Spending cuts loom in Papua New Guinea Supplementary Budget; central bank governor to review kina restrictions

The Papua New Guinea government will cut K1.6 billion in expenditure from its 2015 Budget, and may seek further cuts of K1 billion, according to Treasury Secretary, Dairi Vele.

Treasury Secretary Dairi Vele gives his economic update at the 2015 PNG Advantage investment Summit

Treasury Secretary Dairi Vele gives his economic update at the 2015 PNG Advantage investment Summit

Speaking to the 2015 Papua New Guinea Advantage Investment Summit in Brisbane, Vele said a supplementary budget would be introduced by the Government next month, in response to falling commodity revenues.

He said a key issue for the government is the collection of revenue, which will be addressed by a newly-established Enhanced Revenue Committee. He indicated limits on infrastructure tax credits, and holding back on tax concessions.

Vele said expenditure cuts included deferring spending on some projects and reprioritising expenditure to areas such as health, education, law and order, and infrastructure.

Kina

Meanwhile, the Governor of the Bank of Papua New Guinea, Loi Bakani, said he would review the decision, made 14 months ago, to restrict the trading of the Kina against the US dollar to within a narrow band, saying it was introduced because foreign currency dealers had gone ‘went well outside the Interbank rate’.

Bank of PNG Governor Loi M Bakani

Bank of PNG Governor Loi M Bakani

‘The exchange rate is continuing to devalue, and is at the present US35.95 cents to the Kina. It can be assumed that this trend might continue, at a much slower pace, until the end of this year, when we expect the exchange rate to stabilise.’

‘The market is now disciplined and so are exporters, so they know they cannot entice banks to operate outside the band.’

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Since restricting the Kina movements, Bakani said the currency had devalued by 15 per cent.

‘The exchange rate is continuing to devalue, and is at the present US35.95 cents to the Kina. It can be assumed that this trend might continue, at a much slower pace, until the end of this year, when we expect the exchange rate to stabilise.’

He said any further sharp devaluation would only add to inflationary pressures.

‘As I said to the head of the IMF mission last week, prove to me that when the Kina goes down, it will attract foreign exchange coming in from exporters. All the exporters in the non-mineral sector are converting their foreign currency to Kina already.

‘The other point is that the mineral sector only brings in foreign currency when they need to make Kina commitments so they are not basing this on the Kina value or anything, or on a speculative nature, so it’s business as usual for them.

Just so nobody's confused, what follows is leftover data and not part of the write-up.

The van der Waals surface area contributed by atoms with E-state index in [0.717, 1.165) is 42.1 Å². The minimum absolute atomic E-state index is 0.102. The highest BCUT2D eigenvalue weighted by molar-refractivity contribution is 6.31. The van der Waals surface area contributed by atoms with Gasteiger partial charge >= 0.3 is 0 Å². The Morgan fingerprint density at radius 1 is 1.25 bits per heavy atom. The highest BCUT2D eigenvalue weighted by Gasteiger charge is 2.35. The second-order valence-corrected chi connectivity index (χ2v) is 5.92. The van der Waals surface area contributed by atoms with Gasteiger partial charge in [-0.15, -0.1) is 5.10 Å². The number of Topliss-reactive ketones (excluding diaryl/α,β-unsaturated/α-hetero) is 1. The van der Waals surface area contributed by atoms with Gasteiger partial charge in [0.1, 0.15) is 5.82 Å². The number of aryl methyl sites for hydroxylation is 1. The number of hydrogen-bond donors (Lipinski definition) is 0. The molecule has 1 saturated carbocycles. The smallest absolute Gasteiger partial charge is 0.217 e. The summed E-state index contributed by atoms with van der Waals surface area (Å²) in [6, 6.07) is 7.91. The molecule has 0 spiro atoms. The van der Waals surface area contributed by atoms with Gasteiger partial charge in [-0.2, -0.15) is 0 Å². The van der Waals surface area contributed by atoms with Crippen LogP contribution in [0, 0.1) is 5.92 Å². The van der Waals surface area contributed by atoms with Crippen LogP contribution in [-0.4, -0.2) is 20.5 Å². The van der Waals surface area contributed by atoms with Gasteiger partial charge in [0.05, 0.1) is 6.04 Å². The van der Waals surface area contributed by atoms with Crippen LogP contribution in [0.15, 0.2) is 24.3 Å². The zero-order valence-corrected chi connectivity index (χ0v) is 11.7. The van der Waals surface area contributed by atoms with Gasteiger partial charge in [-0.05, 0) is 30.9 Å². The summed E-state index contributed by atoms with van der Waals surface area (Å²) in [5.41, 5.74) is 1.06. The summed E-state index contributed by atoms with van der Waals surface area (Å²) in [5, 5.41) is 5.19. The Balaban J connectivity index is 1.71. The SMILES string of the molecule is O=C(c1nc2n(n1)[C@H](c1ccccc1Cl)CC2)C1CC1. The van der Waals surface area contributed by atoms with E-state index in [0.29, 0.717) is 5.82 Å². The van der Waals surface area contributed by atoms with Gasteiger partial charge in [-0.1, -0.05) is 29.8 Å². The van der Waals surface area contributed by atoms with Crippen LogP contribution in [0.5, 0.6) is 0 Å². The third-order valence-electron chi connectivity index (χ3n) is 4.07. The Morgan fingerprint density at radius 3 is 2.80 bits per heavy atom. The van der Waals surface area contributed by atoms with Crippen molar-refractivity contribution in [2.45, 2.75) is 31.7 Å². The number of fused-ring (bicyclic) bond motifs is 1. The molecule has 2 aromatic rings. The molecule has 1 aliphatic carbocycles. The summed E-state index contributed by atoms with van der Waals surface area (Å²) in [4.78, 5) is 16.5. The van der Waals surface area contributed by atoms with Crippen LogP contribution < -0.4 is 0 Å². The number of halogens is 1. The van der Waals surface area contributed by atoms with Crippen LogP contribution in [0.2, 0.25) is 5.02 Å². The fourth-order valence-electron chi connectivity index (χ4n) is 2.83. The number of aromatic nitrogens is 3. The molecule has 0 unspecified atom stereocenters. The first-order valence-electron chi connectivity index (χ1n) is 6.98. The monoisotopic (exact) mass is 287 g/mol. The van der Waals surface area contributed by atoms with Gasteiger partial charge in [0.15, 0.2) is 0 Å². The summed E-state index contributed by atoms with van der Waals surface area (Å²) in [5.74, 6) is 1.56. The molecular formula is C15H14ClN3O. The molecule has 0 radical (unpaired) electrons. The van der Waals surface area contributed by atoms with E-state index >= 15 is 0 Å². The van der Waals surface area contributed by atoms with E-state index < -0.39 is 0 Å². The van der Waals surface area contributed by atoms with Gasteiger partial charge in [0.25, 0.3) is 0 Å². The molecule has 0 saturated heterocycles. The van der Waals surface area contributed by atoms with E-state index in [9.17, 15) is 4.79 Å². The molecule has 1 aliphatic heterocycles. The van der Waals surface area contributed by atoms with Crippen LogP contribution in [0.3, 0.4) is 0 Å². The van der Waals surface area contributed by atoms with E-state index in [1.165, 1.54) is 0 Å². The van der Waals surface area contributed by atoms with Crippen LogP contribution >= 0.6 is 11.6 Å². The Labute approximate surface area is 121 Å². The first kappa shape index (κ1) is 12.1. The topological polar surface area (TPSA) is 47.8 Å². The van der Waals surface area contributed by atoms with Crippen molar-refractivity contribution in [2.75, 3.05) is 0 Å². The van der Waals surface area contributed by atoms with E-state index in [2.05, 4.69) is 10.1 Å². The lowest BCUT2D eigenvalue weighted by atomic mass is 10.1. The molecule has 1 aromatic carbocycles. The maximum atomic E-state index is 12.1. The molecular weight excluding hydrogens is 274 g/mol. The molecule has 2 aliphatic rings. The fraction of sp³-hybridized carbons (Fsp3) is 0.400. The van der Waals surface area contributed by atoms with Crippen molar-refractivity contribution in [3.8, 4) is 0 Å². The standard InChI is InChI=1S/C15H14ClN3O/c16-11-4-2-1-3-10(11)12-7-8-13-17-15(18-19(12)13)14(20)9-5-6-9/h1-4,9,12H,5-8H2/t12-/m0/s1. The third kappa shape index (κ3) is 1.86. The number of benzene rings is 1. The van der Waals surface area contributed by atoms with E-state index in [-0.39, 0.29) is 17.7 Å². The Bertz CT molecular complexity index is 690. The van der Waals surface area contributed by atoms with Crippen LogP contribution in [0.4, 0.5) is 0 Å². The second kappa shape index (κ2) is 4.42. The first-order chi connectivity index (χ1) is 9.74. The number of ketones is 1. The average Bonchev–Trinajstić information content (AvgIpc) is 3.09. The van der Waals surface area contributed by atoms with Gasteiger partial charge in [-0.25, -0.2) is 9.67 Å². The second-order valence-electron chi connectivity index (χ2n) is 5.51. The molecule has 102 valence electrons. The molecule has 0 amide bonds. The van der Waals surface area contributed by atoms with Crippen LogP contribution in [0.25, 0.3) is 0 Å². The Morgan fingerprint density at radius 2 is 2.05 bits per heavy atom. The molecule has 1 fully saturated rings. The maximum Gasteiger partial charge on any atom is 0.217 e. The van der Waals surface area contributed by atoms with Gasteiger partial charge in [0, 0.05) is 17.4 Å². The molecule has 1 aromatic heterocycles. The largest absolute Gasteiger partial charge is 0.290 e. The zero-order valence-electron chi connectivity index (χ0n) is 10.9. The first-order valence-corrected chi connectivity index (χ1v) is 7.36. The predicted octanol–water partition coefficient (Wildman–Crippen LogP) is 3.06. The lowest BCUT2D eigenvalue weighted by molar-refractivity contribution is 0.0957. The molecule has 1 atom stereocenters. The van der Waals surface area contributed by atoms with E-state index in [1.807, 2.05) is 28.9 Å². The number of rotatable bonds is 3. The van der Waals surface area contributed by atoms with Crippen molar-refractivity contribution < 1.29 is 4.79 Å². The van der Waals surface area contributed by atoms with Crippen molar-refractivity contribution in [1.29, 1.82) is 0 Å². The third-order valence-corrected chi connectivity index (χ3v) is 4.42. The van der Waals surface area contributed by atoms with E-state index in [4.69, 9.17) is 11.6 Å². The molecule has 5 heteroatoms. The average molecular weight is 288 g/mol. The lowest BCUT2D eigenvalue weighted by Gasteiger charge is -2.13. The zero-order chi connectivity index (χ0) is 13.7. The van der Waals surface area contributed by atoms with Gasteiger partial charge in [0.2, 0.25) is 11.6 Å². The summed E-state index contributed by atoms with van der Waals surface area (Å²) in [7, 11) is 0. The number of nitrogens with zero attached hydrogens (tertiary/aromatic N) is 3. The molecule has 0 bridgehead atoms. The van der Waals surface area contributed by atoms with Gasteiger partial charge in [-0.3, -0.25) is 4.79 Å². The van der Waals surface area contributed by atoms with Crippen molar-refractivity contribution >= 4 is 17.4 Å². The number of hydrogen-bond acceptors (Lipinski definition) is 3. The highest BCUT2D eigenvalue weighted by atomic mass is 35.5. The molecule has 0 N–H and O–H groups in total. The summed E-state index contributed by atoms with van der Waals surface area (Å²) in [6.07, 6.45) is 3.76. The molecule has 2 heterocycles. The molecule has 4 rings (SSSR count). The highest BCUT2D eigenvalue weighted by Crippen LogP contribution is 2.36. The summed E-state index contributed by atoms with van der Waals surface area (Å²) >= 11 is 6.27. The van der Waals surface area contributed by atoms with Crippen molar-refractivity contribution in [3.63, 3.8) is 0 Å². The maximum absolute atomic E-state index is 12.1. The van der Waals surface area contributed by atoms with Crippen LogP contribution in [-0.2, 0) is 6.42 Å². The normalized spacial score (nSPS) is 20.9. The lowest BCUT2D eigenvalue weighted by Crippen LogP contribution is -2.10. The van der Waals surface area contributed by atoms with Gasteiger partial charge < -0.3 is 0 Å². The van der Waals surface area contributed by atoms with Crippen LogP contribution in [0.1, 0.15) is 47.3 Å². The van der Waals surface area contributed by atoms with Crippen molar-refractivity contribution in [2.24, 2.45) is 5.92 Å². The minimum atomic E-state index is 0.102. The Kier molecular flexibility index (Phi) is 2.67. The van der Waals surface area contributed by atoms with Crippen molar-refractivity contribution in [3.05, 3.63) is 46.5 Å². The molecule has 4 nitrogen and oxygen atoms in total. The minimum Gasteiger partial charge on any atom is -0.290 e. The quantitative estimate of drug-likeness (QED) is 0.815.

‘I will assess when the foreign exchange market is normalised and obviously that’s a decision I will have to make.’

His comments preceded an announcement by Puma Energy that it was limiting petrol supplies in Port Moresby.

‘Due to the lack of liquidity in the forex [foreign exchange] markets, Puma Energy has been only able to convert very limited amounts of local currency into USD to pay for it supplies,’ Country Manager, Jim Collings, said in a media release.

Debt ratio out of date?

Bakani has also lent his support to lifting the current debt-to-GDP ratio of 35%. Prime Minister O’Neill told the summit that debt is currently K13 billion, or 33.2% of GDP.

‘We are one of the few countries in the world that have such a limit,’ said O’Neill. ‘This is a limit set during economic contraction that did not show any growth, and was designed to limit public expenditure—particularly on non-productive items.’

Bakani told Business Advantage PNG the ratio was low and in need of review ‘in light of the new potential revenue earning capacity of the economy’.

Dairi Vele’s and Loi Bakani’s presentations to the 2015 PNG Advantage Investment Summit can be found here.

 

 

Comments

  1. Mike Jeremiah says:

    I have been wondering if the majority of Papua New Guineans understand our economic activities to our GDO ratios. While 80% is still financially illiterate we are not moving together, I believe if financial literacy us understood at local rural level then more changes can be achieved economically. We are greatly dependant on outside market forces and not creating through large scale industrial business concepts utlilizing the landowner partnership frameworks. What I really believe can change the economic ratios of our country is to concerntrate budget to financing large scale local industrial products for increased commodity exports and downprocessing. Infrustructure alone would not be enough but together with sustainable industrial activity for profit generation.

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